This article discusses Authentication and Authorization with Identity Server 4: the standard, out-of-box, user-management solution with Identity Server 4 and ASP.NET Core Identity, as well as the main topic: configuring Identity Server 4 to work with a custom users database—which might be the case for many organizations.
1. Identity Server 4
Most modern applications involve mobile and/or web client(s) and a services layer (APIs), across several layers (front end, middle tier and back end). All these layers have to protect resources and implement authentication and authorization against one or more user stores. A typical approach to achieve this is by implementing Identity Server.
Identity Server is an OpenID Connect provider. It implements the OpenID Connect and OAuth 2.0 protocol.
Identity Server has several jobs and features, including:
- protecting your resources
- authenticating users using a local account store or via an external identity provider
- providing session management and single sign-on
- managing and authenticating clients
- issuing identity and access tokens to clients
- validating tokens
These interactions are depicted in the image below:
How IDS4 accomplishes all these functions is a larger subject. Here we are addressing the resources, specifically the identity data of the users.
2. Users Management with IDS4 and ASP.NET Core Identity
IdentityServer is designed for flexibility and allows you to use any database you want for your users and their data (including passwords). If you’re starting with a new user database, then ASP.NET Identity is one option you could choose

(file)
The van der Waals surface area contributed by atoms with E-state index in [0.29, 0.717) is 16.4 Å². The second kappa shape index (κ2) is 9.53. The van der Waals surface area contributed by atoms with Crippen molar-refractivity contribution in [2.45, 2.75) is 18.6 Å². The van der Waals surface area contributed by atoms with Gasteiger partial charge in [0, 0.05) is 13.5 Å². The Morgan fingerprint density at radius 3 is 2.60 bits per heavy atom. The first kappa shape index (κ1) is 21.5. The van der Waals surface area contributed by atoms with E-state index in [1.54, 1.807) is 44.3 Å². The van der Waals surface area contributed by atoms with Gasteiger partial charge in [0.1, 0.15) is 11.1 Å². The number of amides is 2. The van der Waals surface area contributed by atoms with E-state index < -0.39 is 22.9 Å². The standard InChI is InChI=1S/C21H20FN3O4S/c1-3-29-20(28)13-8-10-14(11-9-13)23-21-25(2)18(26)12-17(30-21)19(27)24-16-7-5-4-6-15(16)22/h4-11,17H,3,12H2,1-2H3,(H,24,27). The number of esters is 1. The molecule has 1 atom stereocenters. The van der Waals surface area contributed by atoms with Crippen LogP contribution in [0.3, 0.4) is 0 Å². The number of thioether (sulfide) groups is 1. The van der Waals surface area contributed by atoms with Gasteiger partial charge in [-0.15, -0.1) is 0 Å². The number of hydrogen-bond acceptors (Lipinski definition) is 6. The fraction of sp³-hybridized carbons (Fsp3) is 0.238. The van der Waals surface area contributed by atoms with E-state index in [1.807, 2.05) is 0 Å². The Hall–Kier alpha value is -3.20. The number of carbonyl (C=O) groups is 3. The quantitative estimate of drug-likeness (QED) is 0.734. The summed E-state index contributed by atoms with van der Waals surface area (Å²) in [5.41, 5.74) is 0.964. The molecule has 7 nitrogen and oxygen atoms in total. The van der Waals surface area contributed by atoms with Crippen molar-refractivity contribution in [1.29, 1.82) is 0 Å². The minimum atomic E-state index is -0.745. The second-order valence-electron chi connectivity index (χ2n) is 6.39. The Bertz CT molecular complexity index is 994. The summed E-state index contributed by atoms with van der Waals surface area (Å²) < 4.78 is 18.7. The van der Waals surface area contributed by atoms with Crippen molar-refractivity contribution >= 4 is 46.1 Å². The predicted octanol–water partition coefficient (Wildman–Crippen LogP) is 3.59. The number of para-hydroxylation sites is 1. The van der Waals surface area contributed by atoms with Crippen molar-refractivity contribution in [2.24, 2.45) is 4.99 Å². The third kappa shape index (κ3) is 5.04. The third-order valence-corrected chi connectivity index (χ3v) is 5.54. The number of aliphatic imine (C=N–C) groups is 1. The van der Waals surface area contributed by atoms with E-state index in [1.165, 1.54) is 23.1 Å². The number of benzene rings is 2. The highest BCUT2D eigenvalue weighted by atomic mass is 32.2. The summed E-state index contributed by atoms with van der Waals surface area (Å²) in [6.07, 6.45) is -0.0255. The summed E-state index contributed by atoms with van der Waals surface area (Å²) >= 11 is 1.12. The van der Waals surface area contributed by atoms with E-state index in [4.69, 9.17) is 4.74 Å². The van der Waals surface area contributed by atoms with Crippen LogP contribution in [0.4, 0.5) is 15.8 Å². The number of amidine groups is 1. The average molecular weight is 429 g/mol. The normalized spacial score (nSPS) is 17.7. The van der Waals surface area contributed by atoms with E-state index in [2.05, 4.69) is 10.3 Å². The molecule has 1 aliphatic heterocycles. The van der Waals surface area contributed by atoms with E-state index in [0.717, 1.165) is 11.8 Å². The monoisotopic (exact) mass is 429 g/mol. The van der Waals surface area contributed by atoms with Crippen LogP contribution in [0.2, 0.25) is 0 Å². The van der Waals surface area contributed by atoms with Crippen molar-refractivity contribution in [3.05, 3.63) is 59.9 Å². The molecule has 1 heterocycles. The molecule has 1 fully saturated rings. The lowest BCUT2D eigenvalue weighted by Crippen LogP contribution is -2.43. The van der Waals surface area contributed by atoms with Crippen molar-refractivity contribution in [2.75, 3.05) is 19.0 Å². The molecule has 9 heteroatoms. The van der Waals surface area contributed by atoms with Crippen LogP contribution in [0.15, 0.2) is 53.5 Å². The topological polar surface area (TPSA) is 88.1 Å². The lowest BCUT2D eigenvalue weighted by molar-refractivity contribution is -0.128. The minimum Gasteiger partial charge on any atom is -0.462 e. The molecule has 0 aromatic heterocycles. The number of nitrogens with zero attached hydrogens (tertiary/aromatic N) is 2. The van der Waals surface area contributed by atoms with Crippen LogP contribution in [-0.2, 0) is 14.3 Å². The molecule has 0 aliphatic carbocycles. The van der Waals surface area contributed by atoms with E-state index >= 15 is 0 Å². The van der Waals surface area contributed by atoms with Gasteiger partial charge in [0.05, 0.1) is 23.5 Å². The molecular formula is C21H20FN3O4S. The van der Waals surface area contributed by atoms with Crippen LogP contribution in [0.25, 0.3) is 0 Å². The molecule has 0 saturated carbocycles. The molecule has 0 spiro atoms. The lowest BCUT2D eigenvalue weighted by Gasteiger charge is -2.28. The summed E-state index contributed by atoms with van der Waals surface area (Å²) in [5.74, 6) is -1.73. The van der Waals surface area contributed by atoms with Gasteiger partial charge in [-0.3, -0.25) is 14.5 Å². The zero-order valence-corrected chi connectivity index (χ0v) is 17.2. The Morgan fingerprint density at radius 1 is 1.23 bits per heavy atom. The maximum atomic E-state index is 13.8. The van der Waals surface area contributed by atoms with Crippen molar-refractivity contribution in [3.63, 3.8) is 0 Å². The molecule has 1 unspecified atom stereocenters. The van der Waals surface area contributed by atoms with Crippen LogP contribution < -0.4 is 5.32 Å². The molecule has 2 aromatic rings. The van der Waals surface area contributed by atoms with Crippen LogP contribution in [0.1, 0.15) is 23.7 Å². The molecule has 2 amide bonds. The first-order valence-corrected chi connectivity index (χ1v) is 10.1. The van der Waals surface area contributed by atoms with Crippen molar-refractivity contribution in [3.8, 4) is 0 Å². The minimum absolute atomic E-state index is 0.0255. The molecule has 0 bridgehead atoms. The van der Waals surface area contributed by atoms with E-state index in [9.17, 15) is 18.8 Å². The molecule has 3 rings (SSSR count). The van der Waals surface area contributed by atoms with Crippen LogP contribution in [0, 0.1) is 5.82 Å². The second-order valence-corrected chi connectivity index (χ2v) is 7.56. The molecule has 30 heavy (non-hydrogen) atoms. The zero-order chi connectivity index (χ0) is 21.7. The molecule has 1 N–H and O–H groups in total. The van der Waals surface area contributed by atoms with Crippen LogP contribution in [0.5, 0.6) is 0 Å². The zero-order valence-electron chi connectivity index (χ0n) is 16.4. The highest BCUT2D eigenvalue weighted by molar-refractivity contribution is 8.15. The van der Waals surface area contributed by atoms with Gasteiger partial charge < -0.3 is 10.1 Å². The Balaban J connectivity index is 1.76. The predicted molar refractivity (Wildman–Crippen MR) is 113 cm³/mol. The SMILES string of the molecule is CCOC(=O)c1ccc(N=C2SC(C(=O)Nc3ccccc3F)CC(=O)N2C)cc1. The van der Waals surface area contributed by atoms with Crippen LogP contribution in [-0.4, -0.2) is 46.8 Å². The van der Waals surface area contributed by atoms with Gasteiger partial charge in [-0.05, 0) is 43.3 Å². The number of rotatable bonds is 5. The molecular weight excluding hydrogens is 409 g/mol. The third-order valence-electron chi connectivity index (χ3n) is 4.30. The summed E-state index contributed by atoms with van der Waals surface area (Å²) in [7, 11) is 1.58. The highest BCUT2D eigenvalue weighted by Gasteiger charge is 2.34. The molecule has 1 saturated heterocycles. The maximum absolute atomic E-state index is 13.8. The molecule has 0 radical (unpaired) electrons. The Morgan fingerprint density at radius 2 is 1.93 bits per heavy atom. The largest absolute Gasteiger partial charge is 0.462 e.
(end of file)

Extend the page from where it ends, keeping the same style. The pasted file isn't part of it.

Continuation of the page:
The way this is achieved is by creating a new project for ASP.NET Identity and configuring it to use Identity Server. A practical example can be found here. You can fork this repository and clone it and build it locally. You’ll need to have .NET Core 2.1 SKD in order to build and compile this solution. Pay special attention to the Startup.cs for the DbContext and IdentityRoles, as well as and Config.cs for resources and clients, as explained in detail here.
3. Users Management with IDS4 and a custom database
The case above is very useful when building the users database from scratch. But in practice it’s possible there’s an existing users database that doesn’t use the AP.NET Identity, and you need to implement IDS as an authorization and authentication service serving the client application(s) against this users database.
To achieve this, IDS4 offers the following interfaces that need to be implemented into your custom implementation of Identity Server:
On the implementation side, a ProfileService class will implement an IProfileService interface. ProfileService can spin-off a user manager class, which is typically responsible for authorization and can:
- Pull a user from the users list
- check the hash value of the password against the database
- verify the email address/user id combination against the database.
ProfileService has to implement the GetProfileDataAsync and IsActiveAsync methods. GetProfileDataAsync should load the claims for a user and IsActiveAsync is expected to indicate if a user is allowed to obtain tokens. More detail about this can be found here.
On the implementation side, a class named “ResourceOwnerPasswordValidator” should implement the interface “IResourceOwnerPasswordValidator”, which is used for authentication. The method that needs to be implemented here is ValidateAsync. The responsibility of this method is to check the UserName and Password in the database, to return the user if the verification is successful and null otherwise. More info here.
This reflects the high level of flexibility that Identity Server offers, by defining an extensibility point for allowing claims to be dynamically loaded as needed for a user. More detail and code examples can be found here.
Lastly, if you need any additional help, or have further questions regarding user management with Identity Server 4 and a custom database, please give us a call. We’d love to help you get started.